By SF Concatenation’s Jonathan Cowie: While many in the world’s science fiction community had eyes on from afar this year’s somewhat controversial Worldcon in Chengdu – as many were not there – a far smaller event was taking place in Manchester, Great Britain, with this year’s Festival of Fantastic Films.
It has to be said that in recent years the Fest has been through its trials and tribulations following the sad passing of its co-founder, Harry Nadler. For a number of years his succeeding principal organizer found it difficult to delegate, but at least the Fest continued. When he too passed in 2020, a new, broader committee formed composed of past Fest regulars and the first of this new incarnation of Fests took place in 2021 (the 2020 Fest itself was cancelled due to CoVID lockdown).
Numbers attending the Fest had dwindled over the years to a few score but the 2022 Fest, under the latest management, saw numbers rise to around 100 – a good trend – and this year’s fest, word had it, saw a further increase to about 150 (a welcome trend continuation).
Yet, even before we knew of the increase in attendance, on arrival we could see that things were a little different. The programme book, compared to what it had been, pre-CoVID, five years ago, was a far superior production: it was a full color, A3 folded to A4, saddle stitched, 20-page affair with all the information you could want (including some welcome statistics to which I’ll refer shortly).
Despite the Fest’s small size there were a good few guests including: actor Andy Nyman (Kick Ass 2); Madeline Smith (actress in countless horrors and Bond’s Live and Let Die cf. the magnetic watch unzipping); Jenny Runacre (actress in many horror films and notably Miss Brunner in The Final Programme adapted from Michael Moorcock’s Jerry Cornelius novel of the same name and which was also screened at the Fest); Jane Wymark (actress in some horrors and Morwenna in the Poldark series as well as Joyce Barnaby in the Midsomer Murders series); David McGillivray (actor, producer, playwright); Toby Hadoke (actor, writer, comedian) and horror author Ramsey Campbell who is the longstanding president of the Fest (his 2022 novel is reviewed here).
Of course, all SF film fests have their own respective foci – for example, Sci-Fi London’s forté is recent international, independent SF films – and the Fest of Fantastic Films is vintage horror, with much else of the fantastic film spectrum greatly diminished. Indeed, this last so much so – and in desperate need of a fix of quality, recent SF – Saturday morning saw a few of us abandon the Fest for the nearby Manchester’s IMAX (one of the largest in Europe) to see Gareth Edwards’ (whose break came with his short presented at Sci-Fi London film fest over a decade ago) latest film: the visually stunning, artificial intelligence, war film The Creator.
The Fest’s genre focus was reflected in the short film submissions to this year’s Delta Award competition: 40% horror; 38% fantasy; and 21% science fiction (ignoring figure rounding). (The Delta Award being named after the former Delta SF group that the Fest’s founders, the late Harry Nadler and the still extant, Knight of St. Fantony, Tony Edwards, belonged to and which made homemade SF shorts, including with SF luminaries such as the author Harry Harrison.)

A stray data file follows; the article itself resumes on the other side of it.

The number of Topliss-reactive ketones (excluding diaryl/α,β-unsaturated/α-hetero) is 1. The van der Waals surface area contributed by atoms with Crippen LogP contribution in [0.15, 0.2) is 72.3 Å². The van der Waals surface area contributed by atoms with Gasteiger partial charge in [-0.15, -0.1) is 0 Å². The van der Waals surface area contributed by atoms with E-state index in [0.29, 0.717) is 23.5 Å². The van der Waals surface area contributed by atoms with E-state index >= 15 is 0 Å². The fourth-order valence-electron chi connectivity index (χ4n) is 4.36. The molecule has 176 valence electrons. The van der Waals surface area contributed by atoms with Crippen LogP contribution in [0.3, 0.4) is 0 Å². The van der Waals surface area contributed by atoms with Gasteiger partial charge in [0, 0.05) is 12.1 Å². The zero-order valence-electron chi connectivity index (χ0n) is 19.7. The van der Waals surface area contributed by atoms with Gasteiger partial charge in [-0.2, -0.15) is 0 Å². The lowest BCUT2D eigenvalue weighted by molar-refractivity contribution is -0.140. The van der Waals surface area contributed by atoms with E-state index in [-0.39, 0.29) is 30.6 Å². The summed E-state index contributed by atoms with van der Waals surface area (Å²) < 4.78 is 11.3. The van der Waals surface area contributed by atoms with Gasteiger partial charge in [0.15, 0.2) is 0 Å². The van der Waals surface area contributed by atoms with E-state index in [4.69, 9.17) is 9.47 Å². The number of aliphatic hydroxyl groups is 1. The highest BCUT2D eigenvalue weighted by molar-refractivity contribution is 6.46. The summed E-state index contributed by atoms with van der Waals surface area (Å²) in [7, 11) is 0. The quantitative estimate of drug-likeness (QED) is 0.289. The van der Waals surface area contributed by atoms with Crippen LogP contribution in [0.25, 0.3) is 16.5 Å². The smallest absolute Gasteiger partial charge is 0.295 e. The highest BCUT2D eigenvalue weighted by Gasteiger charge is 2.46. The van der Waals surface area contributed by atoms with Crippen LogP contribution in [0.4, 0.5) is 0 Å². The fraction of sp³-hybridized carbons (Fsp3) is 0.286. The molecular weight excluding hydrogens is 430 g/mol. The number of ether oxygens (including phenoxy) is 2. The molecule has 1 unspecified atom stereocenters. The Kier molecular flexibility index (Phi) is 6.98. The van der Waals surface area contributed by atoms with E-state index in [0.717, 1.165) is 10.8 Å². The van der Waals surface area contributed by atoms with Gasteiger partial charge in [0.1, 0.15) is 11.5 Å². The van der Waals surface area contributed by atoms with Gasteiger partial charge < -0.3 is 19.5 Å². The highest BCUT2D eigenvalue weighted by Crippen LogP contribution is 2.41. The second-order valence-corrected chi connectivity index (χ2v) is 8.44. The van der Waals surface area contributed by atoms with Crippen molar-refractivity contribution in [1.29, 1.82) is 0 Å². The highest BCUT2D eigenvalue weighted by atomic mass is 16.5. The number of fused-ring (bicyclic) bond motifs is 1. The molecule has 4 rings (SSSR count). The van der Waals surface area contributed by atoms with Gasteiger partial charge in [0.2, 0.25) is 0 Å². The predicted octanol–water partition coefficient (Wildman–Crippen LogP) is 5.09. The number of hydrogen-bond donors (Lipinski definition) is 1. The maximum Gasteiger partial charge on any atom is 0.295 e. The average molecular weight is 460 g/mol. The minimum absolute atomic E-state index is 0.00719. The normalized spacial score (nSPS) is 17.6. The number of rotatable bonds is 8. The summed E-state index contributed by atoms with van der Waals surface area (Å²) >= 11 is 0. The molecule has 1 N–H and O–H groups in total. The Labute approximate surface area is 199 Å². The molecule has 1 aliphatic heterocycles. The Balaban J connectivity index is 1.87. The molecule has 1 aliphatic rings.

Short film submissions for the Delta Awards this year came from: Britain; Canada; China; France; Ireland; Italy; Macedonia; Slovenia; Spain; Taiwan; and the USA. The winner of the Delta’s SF category was Sincopat (Spain). That offering looked at a new technology, on the verge of a mass roll-out, which transmitted sound/music directly into the brain. What could possibly go wrong…?
The Best Fantasy Delta winner was Opulence (France) and the Best Horror Family Night (Ireland). The judges’ Norman J. Warren Award (Norman being a cult director who had been a Fest regular) for Best Short in Festival went to the aforementioned Sincopat. The Audience’s Choice Award went jointly to The Script (Macedonia) and Voyagers From Eclipse Sea Coasts (Spain).
The Fest also saw a number of book launches including one about Nigel Kneale’s The Beasts series.
The Fest ended Sunday night following the traditional quiz and curry. However, with the bar having closed, chat continued on in the hotel’s foyer lounge to 01.00 (at which point I retired, what with my stamina having the breaking strain of a chocolate Mars bar) and apparently beyond. The Fest has never embraced the SF convention tradition of the past few decades of having the bar open late on the last night (albeit with reduced staff) for a ‘dead dog party’. (Perhaps this is something the committee could consider for future years and it might encourage a few more to stay on for an extra night, which the hotel itself would like?).
The Fest was undoubtedly a success and has clearly turned a corner in its near one-third of a century history, even if there are a good few rough edges to knock off, including the registration process (reliant on EventBrite with the inherent data protection issues therein – a back-up alternate registration route for the digitally protective minority, as well as those who really do not want to have to create an EventBrite account, would be welcome) and for getting the hotel discount (a good few – a sizeable minority it would seem – didn’t: the linkage between the Fest’s web page and the correct hotel contacts I was told seemed to be the issue (the hotel’s booking page apparently takes you through to their London office who wanted to charge one couple in US$), though I myself, and at least a few others, used our respective, local, travel agents for the booking). But these are all fairly easy to sort out with a little thought and sensitivity to the digital diversity of attendees (one size does not fit all), especially now that the new committee has had a couple of years of experience bedded in. In short, the future looks bright if not – dare it be said – fantastic.